Labour actually did surprisingly well in England, with many people (myself included) choosing to vote for them knowing that they still provided the only hope of keeping the Tories out. Not so in Scotland, where there was an alternative. The SNP had failed to convince the country to vote for independence but they had convinced the Scottish people that the Westminster parties did not act in their interests. Their manifesto came across as anti-austerity and progressive while Labour's offered little hope after five years of Tory cuts. Labour were destroyed, losing all but one of their 41 seats.

The Lib Dems, the traditional centre party, were annihilated right across the UK and only managed to retain 8 of their 57 seats.

We live in an age where trust in politicians is at an all-time low. Most people are no longer content to vote for a smartly-dressed career politician, trying to please everyone with well-rehearsed soundbites. The era of the neoliberal consensus, where Labour, Conservatives and Liberal Democrats agree to look after the few at the top while letting our climate suffer, our industries die, wages stagnate, homelessness rise, and our public services crumble and fail, is almost over.

Labour members realise this and voted overwhelmingly for Jeremy Corbyn last year and look set to do the same again. Despite their attacks on him, the anti-Corbyn brigade in the PLP (and associated groups, such as Progress) realise it too. This is why, after failing to force him out, they have decided to promote a hitherto unknown opponent without any awkward political history, such as supporting the Iraq war, for example. And despite a CV that really doesn't sound like that of a socialist, his campaign is all about how he is "just as radical" as Jeremy Corbyn. Members will not be convinced that a Labour party led by him would really push for left-wing policies because they see the people behind his leadership campaign are those who wanted Corbyn out from the start and who don't want Labour to return to the left.

Talk of Trotskyite entryists and other hard-left infiltrators is a distraction. Perhaps there are small numbers of new members who Labour might not want amongst their ranks but there are probably also a few members whose opinions might fit more neatly in the Conservatives or even UKIP but who, perhaps for reasons of family background, chose to become Labour members. Instead of focusing on a tiny fraction of the membership, the 'moderates' should get their own house in order and mount their own credible campaign to excite and appeal to new members and voters. The hard fact is that Corbyn came from nowhere because he offered something fresh and genuine, whilst his leadership opponents - then and now - haven't convinced anyone that their soundbites will translate into actual credible policies which will benefit the ordinary working people of this country.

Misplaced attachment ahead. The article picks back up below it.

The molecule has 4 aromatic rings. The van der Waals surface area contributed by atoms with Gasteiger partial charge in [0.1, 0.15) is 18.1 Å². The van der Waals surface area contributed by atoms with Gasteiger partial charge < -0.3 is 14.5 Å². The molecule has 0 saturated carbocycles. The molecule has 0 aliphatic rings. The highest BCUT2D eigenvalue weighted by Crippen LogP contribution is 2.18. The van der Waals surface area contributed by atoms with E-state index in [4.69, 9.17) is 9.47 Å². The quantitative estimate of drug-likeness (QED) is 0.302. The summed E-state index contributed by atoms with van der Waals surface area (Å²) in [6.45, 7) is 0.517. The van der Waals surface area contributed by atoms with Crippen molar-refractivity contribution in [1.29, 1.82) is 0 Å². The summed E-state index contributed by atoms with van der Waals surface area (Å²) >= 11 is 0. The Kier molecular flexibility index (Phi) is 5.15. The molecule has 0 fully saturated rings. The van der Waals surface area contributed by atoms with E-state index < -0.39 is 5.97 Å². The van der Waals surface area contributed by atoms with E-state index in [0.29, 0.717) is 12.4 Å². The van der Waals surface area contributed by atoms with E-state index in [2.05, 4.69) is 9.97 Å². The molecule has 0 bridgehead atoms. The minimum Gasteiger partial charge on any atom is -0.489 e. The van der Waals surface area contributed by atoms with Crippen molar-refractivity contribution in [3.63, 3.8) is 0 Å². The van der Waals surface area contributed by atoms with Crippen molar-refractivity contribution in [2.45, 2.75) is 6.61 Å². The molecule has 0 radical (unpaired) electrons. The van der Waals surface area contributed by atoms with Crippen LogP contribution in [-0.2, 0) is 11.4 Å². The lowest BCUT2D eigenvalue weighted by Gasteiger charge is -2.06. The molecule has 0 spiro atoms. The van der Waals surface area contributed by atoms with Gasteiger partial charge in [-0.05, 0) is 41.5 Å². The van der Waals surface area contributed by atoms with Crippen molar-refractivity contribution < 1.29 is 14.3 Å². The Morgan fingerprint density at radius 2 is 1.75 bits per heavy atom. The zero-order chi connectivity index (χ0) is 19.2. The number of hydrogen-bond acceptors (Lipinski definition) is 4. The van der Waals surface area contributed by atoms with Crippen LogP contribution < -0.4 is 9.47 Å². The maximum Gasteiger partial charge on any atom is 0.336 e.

The idea that Labour need more effective leadership has some truth but those behind the party 'moderates' couldn't organise a fire in a match factory. They lost in 2010. They lost in 2015. Three leadership candidates were trounced by someone who most people had never heard of and who they claim is unelectable. They organised a coup and failed. They tried to keep the incumbent leader off the ballot paper and failed. They appealed and failed. They changed rules to prevent new members getting a vote in the leadership election and had that decision overturned. They have wasted members' money and turned the party into a laughing stock at a time when the opposition should be holding the Tories to account.

The 'moderates' will lose the leadership campaign again and if they break the party apart and head for the centre ground, they could find themselves lost in a political netherworld that they themselves helped to create.